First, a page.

The EU’s General Data Protection Regulation (GDPR) came into force on 25 May 2018. In the preceding months, despite assurances from the Information Commissioner’s Office (ICO) of rigorous enforcement and fines for non-compliance of up to 4% of global turnover, research from Dell revealed that a staggering 97% of companies had no plan in place to prepare for the new laws, and only 9% expected to be ready in time. Marketers panicked that they would lose their mailing lists or become unable to send out campaigns to win new customers.
Since May 2018, the month that saw a last-minute deluge of GDPR opt-in emails in every inbox, how is compliance (or non-compliance) affecting businesses, and what are the biggest challenges?
Whilst the 2018 shake-up in data collection, data storage and privacy laws undoubtedly represents an ongoing challenge for businesses, delaying the compliance process is likely to cause cost and inconvenience in the long-run.
Avoidance of the changes could lead to scrutiny by the ICO, hefty fines, misuse claims by members of the public, damage to brand image and reputation, and even potential PPI-type compensation claims.
Even before GDPR, in October 2017, Heathrow Airport was fined £120,000 for a data security breach, and in the first 9 months since the law became enforceable, European data protection agencies issued fines totalling €56m for GDPR breaches from over 200,000 cases.
Yet according to a survey by Hiscox, there is still a lack of awareness amongst business owners when it comes to the consequences of non-compliance. 39% don’t yet know whom GDPR affects, and 10% of small to medium-sized businesses don’t think that consumers have any new rights following the introduction of GDPR! (Spoiler alert… They do).
GDPR affects anyone controlling or processing personal data pertaining to EU citizens. UK businesses still need to comply, even after the UK has ‘Brexited’.
The law exists to protect people’s data, making sure organisations only store and use data where they have permission to do so.
There are 6 legal premises on which data processing can be applied:
The law has also had what could be viewed as a negative impact on mailing lists. A recent survey of organisations in the charity sector found that over half have seen the number of supporters they contact by email drop as a result of GDPR. However, the damage was not nearly so bad as many predicted. A study by Litmus showed that of brands who are fully compliant with GDPR, 60% saw their email lists shrink by less than 10%.
GDPR requires airports of all sizes to make sure that the capture, storage and distribution of passenger data remains secure and protected. The Passenger Name Record (PNR), which was originally used to compare flight passenger data such as identity and destination against information held by security and border agencies around the world, is enhanced by GDPR to protect passenger data.
As airports move further into the world of ecommerce in order to meet customer expectation, data is used to satisfy consumer demands for parking, travel, shopping and a personalised experience.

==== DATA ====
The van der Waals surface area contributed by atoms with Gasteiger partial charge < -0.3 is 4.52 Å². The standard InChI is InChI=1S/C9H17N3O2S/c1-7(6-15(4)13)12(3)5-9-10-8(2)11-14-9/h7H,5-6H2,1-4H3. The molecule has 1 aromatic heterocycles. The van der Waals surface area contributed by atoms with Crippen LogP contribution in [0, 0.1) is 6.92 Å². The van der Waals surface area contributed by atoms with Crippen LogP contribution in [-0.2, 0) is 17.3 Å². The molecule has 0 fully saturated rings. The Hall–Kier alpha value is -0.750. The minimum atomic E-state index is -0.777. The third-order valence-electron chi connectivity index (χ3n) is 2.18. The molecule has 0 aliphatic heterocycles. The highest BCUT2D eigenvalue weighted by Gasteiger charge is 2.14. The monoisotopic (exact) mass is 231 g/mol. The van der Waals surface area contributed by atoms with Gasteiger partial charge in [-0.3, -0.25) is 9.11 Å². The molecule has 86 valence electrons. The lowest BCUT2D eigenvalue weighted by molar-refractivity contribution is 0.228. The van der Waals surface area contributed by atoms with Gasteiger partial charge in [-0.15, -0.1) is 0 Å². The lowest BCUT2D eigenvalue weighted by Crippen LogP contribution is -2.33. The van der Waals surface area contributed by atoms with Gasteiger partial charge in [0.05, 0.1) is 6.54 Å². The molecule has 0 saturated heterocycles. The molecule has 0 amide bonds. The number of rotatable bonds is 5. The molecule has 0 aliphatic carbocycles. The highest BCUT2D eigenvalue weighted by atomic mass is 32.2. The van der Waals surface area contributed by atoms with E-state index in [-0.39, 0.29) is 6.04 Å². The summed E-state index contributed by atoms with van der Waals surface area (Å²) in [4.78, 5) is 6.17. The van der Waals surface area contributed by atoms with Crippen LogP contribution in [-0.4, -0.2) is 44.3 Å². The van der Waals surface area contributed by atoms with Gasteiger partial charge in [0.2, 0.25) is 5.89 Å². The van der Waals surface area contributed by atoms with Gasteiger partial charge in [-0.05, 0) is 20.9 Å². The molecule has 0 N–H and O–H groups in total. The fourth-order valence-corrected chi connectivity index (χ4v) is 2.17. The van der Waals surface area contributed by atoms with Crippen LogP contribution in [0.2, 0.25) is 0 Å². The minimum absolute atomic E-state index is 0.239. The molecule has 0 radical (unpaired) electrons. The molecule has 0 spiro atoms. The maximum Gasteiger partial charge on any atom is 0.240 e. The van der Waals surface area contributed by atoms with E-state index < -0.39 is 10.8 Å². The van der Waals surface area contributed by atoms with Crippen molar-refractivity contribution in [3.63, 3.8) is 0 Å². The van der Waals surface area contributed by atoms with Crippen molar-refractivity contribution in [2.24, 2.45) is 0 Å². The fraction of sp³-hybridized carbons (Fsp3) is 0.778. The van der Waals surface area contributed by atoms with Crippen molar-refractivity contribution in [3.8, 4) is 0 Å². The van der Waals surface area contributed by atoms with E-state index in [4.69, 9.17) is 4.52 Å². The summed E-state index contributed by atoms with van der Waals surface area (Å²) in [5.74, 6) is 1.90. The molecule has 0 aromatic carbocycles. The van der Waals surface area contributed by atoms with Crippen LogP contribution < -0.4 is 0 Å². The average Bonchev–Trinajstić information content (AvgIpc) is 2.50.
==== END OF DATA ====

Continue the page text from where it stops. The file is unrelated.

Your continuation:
DPAS Chief Data Protection Officer Nigel Gooding explains:
“GDPR extends beyond just security and ecommerce. The geographic scope for GDPR is now global. If you are based with the EU, then every piece of customer data you collect regardless of whether they are EU citizens or based within the EU is now is scope. In addition, for airlines, airports and travel operators processing personal data of people within the EU are also required to be GDPR compliant. GDPR will affect every international operator of Airports throughout the World. The determination of scope needs careful review, but this will be a surprise to many operators outside the EU.”
In today’s digital ecosystem, GDPR offers airport marketers the potential to up their game. The tighter regulations offer a golden opportunity to explore new ways to use technology and data to contact more passengers more effectively, and campaigns are reaching a more engaged customer base.
“Data is the new oil. It’s valuable, but if unrefined it cannot really be used.” Clive Humby, architect of the Tesco Clubcard, 2006
In the past, much as the CEO asserted his importance by the size of his desk, marketing departments measured their success by the extent of the database. However, that old adage, “size matters,” no longer applies. What is important is clean data – up-to-date, accurate and relevant – where personal data and its use should be acceptable to the individual. For data analytics to work anywhere near its full potential, clean data is essential.
In fact, unengaged and inactive subscribers can actually damage your mailing list due to the very real negative impact that bad data can have on machine learning. GDPR has forced many brands to remove these email addresses, which has resulted in:
When databases as they previously existed had to be written off, creating the necessity to refresh opt-in consent by contacting customers and potential customers, marketers were handed the chance to learn more about their client base. Clean data offers the opportunity to discover your customers’ real buying potential and purchasing triggers, and, during that process, to sell or make offers directly to them. Couple this data gathering with Rezcomm’s CRM systems and email marketing support, and you have reliable, timely customer insights to work from.